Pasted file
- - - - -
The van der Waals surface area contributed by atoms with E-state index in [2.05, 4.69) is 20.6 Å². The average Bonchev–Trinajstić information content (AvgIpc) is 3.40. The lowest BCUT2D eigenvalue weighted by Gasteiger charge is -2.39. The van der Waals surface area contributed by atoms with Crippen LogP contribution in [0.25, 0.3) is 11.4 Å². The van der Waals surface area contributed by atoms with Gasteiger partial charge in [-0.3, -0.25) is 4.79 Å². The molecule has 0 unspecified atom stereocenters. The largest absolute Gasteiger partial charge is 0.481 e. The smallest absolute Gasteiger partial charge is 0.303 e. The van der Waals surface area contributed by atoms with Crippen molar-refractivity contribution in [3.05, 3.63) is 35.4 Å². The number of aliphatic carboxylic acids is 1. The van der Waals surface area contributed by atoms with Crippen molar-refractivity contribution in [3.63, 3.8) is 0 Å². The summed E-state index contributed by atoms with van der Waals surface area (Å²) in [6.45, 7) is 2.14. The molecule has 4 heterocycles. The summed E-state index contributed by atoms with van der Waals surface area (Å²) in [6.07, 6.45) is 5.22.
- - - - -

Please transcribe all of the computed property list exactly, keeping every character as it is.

The van der Waals surface area contributed by atoms with E-state index in [2.05, 4.69) is 20.6 Å². The average Bonchev–Trinajstić information content (AvgIpc) is 3.40. The lowest BCUT2D eigenvalue weighted by Gasteiger charge is -2.39. The van der Waals surface area contributed by atoms with Crippen LogP contribution in [0.25, 0.3) is 11.4 Å². The van der Waals surface area contributed by atoms with Gasteiger partial charge in [-0.3, -0.25) is 4.79 Å². The molecule has 0 unspecified atom stereocenters. The largest absolute Gasteiger partial charge is 0.481 e. The smallest absolute Gasteiger partial charge is 0.303 e. The van der Waals surface area contributed by atoms with Crippen molar-refractivity contribution in [3.05, 3.63) is 35.4 Å². The number of aliphatic carboxylic acids is 1. The van der Waals surface area contributed by atoms with Crippen molar-refractivity contribution in [3.63, 3.8) is 0 Å². The summed E-state index contributed by atoms with van der Waals surface area (Å²) in [6.45, 7) is 2.14. The molecule has 4 heterocycles. The summed E-state index contributed by atoms with van der Waals surface area (Å²) in [6.07, 6.45) is 5.22.